Furthest Right

Where the 14A Steers Us Wrong

For just a few moments, place yourself in a Raymond Chandler novel. You find yourself in noir Los Angeles where pornography is seen as undesirable, so it is hidden in stores that dispense paper-wrapped books of “photography” and frequently change location.

In a normal society, people run these stores out of town, or at least to seedy neighborhoods. They do not want the contagion of licentious behavior around them, so they complain to the landlord and shun anyone who goes into the store. In worst case scenarios, they riot or vandalize the store.

This places the burden of good behavior on the people involved. They realize that they are unwanted and face an uphill battle, so they move on. Generally, they find themselves driven to places where such behavior is tolerated, and segregate themselves from society as a result.

Once you get laws into the picture however, people can no longer go to the offending store and burn it down. They must complain to the police, laws must be passed, and court cases must drag on. Eventually it becomes easier to simply tolerate the rot and shun those who participate.

After the 14A, it becomes doubly complicated. The people shopping at that store have the right to equal protection, so since they are people, whatever they want will eventually become legal. That is before you consider that they might be from a protected group, which means it is “racist” to persecute them.

Any laws against this sort of thing get struck down over time. There is a little legal loophole, “regulation,” where localities can specify that these businesses cannot be in certain areas or near schools, but they can never be fully excluded.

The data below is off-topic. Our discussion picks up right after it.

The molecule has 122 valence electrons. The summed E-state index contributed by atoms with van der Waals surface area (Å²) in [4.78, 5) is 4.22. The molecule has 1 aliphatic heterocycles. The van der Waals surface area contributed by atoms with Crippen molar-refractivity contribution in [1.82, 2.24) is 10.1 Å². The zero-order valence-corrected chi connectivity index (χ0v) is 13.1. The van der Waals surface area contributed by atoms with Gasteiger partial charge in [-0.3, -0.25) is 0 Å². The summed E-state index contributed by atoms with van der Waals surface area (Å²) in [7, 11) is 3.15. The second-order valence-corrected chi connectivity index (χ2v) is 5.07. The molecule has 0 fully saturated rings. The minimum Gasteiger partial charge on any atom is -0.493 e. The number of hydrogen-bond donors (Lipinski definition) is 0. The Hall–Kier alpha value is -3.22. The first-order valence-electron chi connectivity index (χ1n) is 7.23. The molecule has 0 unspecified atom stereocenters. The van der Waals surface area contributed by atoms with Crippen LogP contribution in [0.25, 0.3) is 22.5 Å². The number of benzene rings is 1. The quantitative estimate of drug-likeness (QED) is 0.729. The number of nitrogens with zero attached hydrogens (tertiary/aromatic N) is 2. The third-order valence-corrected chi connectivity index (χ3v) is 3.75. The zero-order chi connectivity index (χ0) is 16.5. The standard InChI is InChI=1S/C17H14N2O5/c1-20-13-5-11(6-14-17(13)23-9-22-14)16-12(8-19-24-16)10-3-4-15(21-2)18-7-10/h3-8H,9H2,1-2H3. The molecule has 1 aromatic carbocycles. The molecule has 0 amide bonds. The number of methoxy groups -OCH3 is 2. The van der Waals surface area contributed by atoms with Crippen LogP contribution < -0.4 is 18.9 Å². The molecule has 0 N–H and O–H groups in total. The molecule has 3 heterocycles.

The seedy store of the Raymond Chandler novel becomes a big commercial superstore, accepted by all and tolerated. Even more, it becomes an important employer. Soon the people running the shop are rich and people want to work for them.

We see time and again that the more government is involved, the more it stops culture from working. Culture does not want decay; this impedes its goal of thriving and refining itself. Without laws, the citizens can act to remove blight from among them.

With laws, you no longer can act in a clear and decisive manner, simply because now you have started defining what is bad and given the bad guys rules to hide behind. They can start selling sculptures and claim to be a museum, or rent the books as literary works, or some other evasion.

By the time you get to a civil rights law like the 14A, any hope of making change is gone because these laws defend the individual against culture and those who know more than they do. At that point, any decay is sure to be an equal citizen, demand its rights, and take over as it seduces more people.

In the West, we crushed ourselves by getting rid of the kings and replacing them with managerial government in the name of equality. The more government does, the less culture can do those things, and in the Darwinian degeneration of traits, it soon forgets how to do them.

It takes atavistic humans to think their way through the many levels of justification, rationalization, and individualistic demands for validation and to see instead the plain truth: you do not want this store near you. It must be removed.

Our governments actively work against us because in the name of doing good, we gave them license to take over the functions of culture and neuter them. Now we can have pornography stores on every block in the name of freedom, but never the freedom to be far enough from one to forget the name of decay.

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